Thursday, April 5th, 2012

Think tax evasion is a small problem? The Tax Justice Network released a report at the end of 2011 which showed that tax evasion amounts to $337.3 billion per year in the US. Yes, that’s billion with a “B”.

This was based on numbers from 1999 to 2006, and is probably even higher in recent years, as the weak economy may have led more people to hide money from the government. As an example, the average tax refund decreased by $100 in 2011 — perhaps people are reporting less income in order to keep more of their money.

Now, it’s hard for us wrap our heads around how much money that really is. Here’s a way to do so: Recently, Congress was unable to agree on a plan which would reduce the national deficit by $1 trillion over 10 years. Over that same time period, tax evasion will cost us well over $3.3 trillion.

Given my profession, perhaps it’s obvious that I’m a big proponent of everyone following the tax rules. When we don’t, it means that everyone else has to pick up the slack. And the consequences of all of this reporting about tax fraud is greater scrutiny on honest taxpayers, and higher tax rates.

The IRS is Catching More Tax Evaders

The “good” news is that the IRS is doing a better job of catching people who aren’t paying their fair share of taxes. Fraud investigations increased by 14% in 2010, while prosecution recommendations (cases that the IRS thinks should be brought to court) increased 18% and convictions increased by 4%.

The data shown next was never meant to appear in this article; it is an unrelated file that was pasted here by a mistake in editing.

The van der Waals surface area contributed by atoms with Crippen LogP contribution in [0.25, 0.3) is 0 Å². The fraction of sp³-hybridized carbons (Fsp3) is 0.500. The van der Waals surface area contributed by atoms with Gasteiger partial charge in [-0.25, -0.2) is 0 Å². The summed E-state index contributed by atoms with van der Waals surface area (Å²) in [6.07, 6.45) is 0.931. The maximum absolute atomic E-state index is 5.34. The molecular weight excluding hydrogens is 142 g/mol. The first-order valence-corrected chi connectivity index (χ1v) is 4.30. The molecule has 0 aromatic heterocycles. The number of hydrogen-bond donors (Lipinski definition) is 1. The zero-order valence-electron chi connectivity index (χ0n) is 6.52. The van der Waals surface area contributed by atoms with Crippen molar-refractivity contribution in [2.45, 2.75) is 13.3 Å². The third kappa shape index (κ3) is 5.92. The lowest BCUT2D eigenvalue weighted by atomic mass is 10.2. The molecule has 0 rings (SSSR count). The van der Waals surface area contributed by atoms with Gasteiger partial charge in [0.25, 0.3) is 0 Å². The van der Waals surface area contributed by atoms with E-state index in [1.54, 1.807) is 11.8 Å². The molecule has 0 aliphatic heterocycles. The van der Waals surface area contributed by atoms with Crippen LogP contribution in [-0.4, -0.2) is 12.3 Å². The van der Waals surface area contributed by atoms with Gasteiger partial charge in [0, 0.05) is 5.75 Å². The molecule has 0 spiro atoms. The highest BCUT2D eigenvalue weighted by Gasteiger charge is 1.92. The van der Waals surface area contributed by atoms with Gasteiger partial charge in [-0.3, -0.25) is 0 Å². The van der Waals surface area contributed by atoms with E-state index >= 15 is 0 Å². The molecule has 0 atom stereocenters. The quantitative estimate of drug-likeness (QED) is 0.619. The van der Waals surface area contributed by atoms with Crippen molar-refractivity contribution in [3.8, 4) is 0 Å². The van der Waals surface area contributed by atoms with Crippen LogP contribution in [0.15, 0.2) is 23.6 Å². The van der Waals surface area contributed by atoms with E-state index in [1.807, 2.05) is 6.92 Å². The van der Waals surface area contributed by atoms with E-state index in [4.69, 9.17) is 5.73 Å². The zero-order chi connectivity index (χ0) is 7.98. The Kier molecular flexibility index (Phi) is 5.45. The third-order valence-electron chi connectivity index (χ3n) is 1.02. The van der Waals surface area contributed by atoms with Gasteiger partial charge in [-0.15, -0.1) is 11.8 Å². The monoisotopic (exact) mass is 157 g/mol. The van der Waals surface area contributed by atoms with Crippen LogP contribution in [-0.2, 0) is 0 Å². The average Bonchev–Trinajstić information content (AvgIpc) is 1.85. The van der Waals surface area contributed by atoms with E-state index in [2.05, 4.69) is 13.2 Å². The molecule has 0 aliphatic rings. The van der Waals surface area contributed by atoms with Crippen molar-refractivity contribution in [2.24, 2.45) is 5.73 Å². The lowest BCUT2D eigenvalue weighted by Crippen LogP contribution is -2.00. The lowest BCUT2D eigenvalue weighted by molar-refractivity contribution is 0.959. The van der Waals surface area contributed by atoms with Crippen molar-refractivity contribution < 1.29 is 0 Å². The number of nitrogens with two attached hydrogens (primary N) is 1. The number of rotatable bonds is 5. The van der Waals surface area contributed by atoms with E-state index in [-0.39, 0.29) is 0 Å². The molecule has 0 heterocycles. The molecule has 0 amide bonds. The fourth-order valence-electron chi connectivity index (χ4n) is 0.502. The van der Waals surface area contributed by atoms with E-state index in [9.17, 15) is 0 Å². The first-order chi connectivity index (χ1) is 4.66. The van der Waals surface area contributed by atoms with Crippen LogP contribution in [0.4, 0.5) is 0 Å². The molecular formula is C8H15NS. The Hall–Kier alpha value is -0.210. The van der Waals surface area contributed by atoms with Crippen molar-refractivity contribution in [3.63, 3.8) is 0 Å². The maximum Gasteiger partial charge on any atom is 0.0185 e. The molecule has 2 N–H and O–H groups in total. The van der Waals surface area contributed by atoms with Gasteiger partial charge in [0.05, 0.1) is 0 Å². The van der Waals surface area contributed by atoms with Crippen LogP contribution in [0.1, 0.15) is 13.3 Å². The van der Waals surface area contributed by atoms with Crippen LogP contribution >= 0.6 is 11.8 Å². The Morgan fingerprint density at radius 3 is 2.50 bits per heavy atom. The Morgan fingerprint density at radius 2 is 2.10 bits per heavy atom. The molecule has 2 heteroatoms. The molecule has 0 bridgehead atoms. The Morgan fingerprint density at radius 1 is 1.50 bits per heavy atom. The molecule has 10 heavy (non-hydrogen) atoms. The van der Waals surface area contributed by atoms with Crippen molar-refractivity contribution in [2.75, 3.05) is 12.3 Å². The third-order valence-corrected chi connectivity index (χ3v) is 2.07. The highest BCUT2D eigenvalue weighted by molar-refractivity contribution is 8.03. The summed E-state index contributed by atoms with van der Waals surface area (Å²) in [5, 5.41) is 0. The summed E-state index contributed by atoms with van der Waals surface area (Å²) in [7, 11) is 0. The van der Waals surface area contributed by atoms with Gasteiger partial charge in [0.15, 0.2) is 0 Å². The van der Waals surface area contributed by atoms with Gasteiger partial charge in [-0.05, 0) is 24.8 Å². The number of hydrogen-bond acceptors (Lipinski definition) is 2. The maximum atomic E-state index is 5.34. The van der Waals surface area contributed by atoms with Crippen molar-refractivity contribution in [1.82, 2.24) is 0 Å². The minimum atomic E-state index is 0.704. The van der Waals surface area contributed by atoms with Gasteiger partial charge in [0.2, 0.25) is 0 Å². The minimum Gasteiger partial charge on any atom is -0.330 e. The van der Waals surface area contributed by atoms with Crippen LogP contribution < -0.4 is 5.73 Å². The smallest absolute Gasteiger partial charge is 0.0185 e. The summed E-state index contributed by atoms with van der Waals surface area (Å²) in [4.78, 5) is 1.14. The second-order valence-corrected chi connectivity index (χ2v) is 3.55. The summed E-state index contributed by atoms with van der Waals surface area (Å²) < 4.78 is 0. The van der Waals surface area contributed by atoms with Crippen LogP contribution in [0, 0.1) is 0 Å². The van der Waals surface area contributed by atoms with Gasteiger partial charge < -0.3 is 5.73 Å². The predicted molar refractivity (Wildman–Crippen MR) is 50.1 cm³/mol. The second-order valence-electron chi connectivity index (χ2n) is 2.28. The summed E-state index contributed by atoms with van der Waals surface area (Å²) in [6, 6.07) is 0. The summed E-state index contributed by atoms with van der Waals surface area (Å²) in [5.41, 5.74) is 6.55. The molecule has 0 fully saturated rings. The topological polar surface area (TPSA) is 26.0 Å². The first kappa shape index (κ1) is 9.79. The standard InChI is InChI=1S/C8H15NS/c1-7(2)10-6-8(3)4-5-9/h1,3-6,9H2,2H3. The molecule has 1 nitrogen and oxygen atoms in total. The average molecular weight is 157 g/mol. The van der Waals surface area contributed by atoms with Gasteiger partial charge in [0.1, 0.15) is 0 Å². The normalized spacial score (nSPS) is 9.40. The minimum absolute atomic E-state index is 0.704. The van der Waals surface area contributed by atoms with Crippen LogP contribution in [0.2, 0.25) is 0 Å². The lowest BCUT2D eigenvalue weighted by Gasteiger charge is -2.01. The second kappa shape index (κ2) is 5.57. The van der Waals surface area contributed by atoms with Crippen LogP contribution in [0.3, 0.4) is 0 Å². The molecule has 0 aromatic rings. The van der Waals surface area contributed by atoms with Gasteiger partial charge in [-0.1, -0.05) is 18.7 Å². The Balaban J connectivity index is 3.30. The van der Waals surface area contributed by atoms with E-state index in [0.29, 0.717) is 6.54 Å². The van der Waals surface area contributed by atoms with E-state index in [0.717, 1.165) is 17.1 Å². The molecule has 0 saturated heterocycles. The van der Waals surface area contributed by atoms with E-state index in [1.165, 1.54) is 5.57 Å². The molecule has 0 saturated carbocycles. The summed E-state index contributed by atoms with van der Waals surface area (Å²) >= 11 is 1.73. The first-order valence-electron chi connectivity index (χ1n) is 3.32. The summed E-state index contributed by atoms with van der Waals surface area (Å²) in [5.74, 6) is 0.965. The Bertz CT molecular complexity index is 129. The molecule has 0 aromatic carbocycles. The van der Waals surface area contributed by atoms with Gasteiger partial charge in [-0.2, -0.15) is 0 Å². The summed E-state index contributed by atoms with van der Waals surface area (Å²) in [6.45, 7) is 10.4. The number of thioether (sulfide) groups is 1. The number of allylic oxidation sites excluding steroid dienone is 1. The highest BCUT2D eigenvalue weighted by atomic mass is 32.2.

Again, it’s possible that some of these increases are due to the economic situation of the past few years, but the fact that the IRS decreased its investigation time by nearly 40 days is a sign that the IRS is doing a better job.

Don’t Give In To The Pressure; Avoid Taxes — LEGALLY

Here’s what you should understand — the rise in tax evasion means that the IRS is continuing to increase its scrutiny on every return. But that doesn’t mean you have to give up the fight! There are innumerable LEGAL ways to avoid paying too much in taxes. And, unfortunately, software programs and fly-by-night tax shops don’t do a very good job of proactively seeking them out for you.

You can’t avoid death or taxes, but you can have control over how your assets are passed to your loved ones. This week on Your Financial Editor.

Friday, October 7th, 2011